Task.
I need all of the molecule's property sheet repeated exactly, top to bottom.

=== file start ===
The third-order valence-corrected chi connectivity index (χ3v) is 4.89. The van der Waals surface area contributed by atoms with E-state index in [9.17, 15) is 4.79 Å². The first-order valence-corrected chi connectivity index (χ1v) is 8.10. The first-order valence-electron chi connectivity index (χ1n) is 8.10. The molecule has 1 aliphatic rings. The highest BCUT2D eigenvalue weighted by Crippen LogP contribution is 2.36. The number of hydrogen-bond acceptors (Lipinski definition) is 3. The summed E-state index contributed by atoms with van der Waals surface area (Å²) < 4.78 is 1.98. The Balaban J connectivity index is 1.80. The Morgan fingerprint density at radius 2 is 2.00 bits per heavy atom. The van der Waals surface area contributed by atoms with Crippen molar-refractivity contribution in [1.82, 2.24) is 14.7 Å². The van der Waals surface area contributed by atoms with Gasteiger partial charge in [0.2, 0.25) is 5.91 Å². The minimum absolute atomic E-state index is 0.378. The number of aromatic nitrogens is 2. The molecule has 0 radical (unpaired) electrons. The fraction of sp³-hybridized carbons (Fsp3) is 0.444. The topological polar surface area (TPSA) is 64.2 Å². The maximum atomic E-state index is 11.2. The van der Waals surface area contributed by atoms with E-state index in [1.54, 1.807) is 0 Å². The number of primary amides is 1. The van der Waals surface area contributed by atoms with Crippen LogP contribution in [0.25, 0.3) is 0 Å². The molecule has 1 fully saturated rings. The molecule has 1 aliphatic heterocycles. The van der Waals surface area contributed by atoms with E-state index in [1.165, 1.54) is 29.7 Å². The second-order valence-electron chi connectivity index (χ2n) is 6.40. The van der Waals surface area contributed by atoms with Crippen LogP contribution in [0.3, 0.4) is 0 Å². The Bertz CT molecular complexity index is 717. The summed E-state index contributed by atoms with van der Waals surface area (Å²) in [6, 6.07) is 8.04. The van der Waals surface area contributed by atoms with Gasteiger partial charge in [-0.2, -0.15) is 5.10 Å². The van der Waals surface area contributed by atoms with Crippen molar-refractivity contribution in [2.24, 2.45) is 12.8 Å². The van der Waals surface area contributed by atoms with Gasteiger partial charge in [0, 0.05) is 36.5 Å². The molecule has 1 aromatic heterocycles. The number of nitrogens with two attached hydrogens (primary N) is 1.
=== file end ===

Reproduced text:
The third-order valence-corrected chi connectivity index (χ3v) is 4.89. The van der Waals surface area contributed by atoms with E-state index in [9.17, 15) is 4.79 Å². The first-order valence-corrected chi connectivity index (χ1v) is 8.10. The first-order valence-electron chi connectivity index (χ1n) is 8.10. The molecule has 1 aliphatic rings. The highest BCUT2D eigenvalue weighted by Crippen LogP contribution is 2.36. The number of hydrogen-bond acceptors (Lipinski definition) is 3. The summed E-state index contributed by atoms with van der Waals surface area (Å²) < 4.78 is 1.98. The Balaban J connectivity index is 1.80. The Morgan fingerprint density at radius 2 is 2.00 bits per heavy atom. The van der Waals surface area contributed by atoms with Crippen molar-refractivity contribution in [1.82, 2.24) is 14.7 Å². The van der Waals surface area contributed by atoms with Gasteiger partial charge in [0.2, 0.25) is 5.91 Å². The minimum absolute atomic E-state index is 0.378. The number of aromatic nitrogens is 2. The molecule has 0 radical (unpaired) electrons. The fraction of sp³-hybridized carbons (Fsp3) is 0.444. The topological polar surface area (TPSA) is 64.2 Å². The maximum atomic E-state index is 11.2. The van der Waals surface area contributed by atoms with E-state index in [1.54, 1.807) is 0 Å². The number of primary amides is 1. The van der Waals surface area contributed by atoms with Crippen LogP contribution in [0.25, 0.3) is 0 Å². The molecule has 1 fully saturated rings. The molecule has 1 aliphatic heterocycles. The van der Waals surface area contributed by atoms with E-state index in [1.165, 1.54) is 29.7 Å². The second-order valence-electron chi connectivity index (χ2n) is 6.40. The van der Waals surface area contributed by atoms with Crippen LogP contribution in [0.3, 0.4) is 0 Å². The Bertz CT molecular complexity index is 717. The summed E-state index contributed by atoms with van der Waals surface area (Å²) in [6, 6.07) is 8.04. The van der Waals surface area contributed by atoms with Gasteiger partial charge in [-0.2, -0.15) is 5.10 Å². The van der Waals surface area contributed by atoms with Crippen molar-refractivity contribution in [2.24, 2.45) is 12.8 Å². The van der Waals surface area contributed by atoms with Gasteiger partial charge in [0, 0.05) is 36.5 Å². The molecule has 1 aromatic heterocycles. The number of nitrogens with two attached hydrogens (primary N) is 1.